The story of seed has become one of loss, control, dependence and debt. It’s been written by those who want to make vast profit from our food system, no matter what the true cost. It’s time to change the story.
Caroline Lucas MP talks about the privatisation, patenting and politics of seed, and reminds us all that when consumers stand together, we have the ‘people power’ to influence change.
John Vidal, Environment Editor at the Guardian emphasises that the handful of companies controlling the world’s seed are chemical companies motivated by profit, not people. He says agroecology holds the key to the future of food.
Zac Goldsmith MP highlights the need for consumers to use their purchasing power to keep GM food out of UK supermarkets. He calls for a return to the ‘human scale’ for our food system, heeding the importance of living within our ecological means.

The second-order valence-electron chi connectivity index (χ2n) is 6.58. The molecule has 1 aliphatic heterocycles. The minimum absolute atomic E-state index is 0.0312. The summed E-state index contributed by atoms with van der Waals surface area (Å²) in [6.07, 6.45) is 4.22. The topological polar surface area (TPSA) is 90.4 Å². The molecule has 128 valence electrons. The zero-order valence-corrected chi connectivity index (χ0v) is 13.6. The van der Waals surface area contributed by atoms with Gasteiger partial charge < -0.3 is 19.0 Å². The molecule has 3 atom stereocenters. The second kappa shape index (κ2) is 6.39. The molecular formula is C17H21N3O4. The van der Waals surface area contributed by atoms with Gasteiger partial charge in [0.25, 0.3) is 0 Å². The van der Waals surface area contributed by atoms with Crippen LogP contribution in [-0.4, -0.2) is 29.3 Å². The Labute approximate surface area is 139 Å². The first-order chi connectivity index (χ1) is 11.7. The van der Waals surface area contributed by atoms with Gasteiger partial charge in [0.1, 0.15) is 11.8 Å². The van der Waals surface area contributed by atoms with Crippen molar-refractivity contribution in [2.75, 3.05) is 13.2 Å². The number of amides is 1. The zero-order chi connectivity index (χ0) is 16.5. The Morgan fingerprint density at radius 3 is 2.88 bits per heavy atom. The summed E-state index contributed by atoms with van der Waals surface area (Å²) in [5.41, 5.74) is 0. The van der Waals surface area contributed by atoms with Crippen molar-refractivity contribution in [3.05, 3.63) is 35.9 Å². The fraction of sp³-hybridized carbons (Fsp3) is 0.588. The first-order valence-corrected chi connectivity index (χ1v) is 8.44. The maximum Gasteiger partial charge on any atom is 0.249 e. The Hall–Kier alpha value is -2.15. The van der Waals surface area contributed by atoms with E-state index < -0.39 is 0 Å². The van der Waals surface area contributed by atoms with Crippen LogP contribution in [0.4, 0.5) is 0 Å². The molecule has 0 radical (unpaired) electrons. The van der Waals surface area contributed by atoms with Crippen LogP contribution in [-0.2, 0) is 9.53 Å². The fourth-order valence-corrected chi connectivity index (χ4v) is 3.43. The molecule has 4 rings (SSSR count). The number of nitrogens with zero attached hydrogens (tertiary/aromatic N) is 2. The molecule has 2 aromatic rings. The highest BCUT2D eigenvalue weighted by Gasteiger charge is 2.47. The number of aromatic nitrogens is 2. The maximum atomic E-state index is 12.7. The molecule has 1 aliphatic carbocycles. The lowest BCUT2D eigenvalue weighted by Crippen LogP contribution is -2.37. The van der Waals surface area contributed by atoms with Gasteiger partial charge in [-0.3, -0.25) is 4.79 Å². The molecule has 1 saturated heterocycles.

Environmental activist Vandana Shiva discusses the devastating impact of genetic engineering and the corporate control of seed on Indian farmers. She exposes the fallacies and marketing tactics used to encourage farmers to buy into a false dream.
Ethnobotanist Patricia Howard explains the vital role that women play in maintaining and enhancing the diversity of indigenous crops around the world. This knowledge is critical in the face of climate change.
Henk Hobbelink of GRAIN contrasts the approaches to seed conservation that have emerged since the so-called ‘green revolution’. He advocates for on-farm, farmer-led conservation which secures the control of seed in the hands of small farmers.
Liz Hosken from The Gaia Foundation talks about the importance of small-scale farming systems in the face of climate change. Under pressure from agribusiness, critical traditional knowledge and seed diversity is greatly threatened.
Pat Mooney from the ETC Group Canada talks about the rise and influence of agri-business and asserts that it is peasant farmers who will feed the world’s growing population, provided they have control over their own seeds and food systems.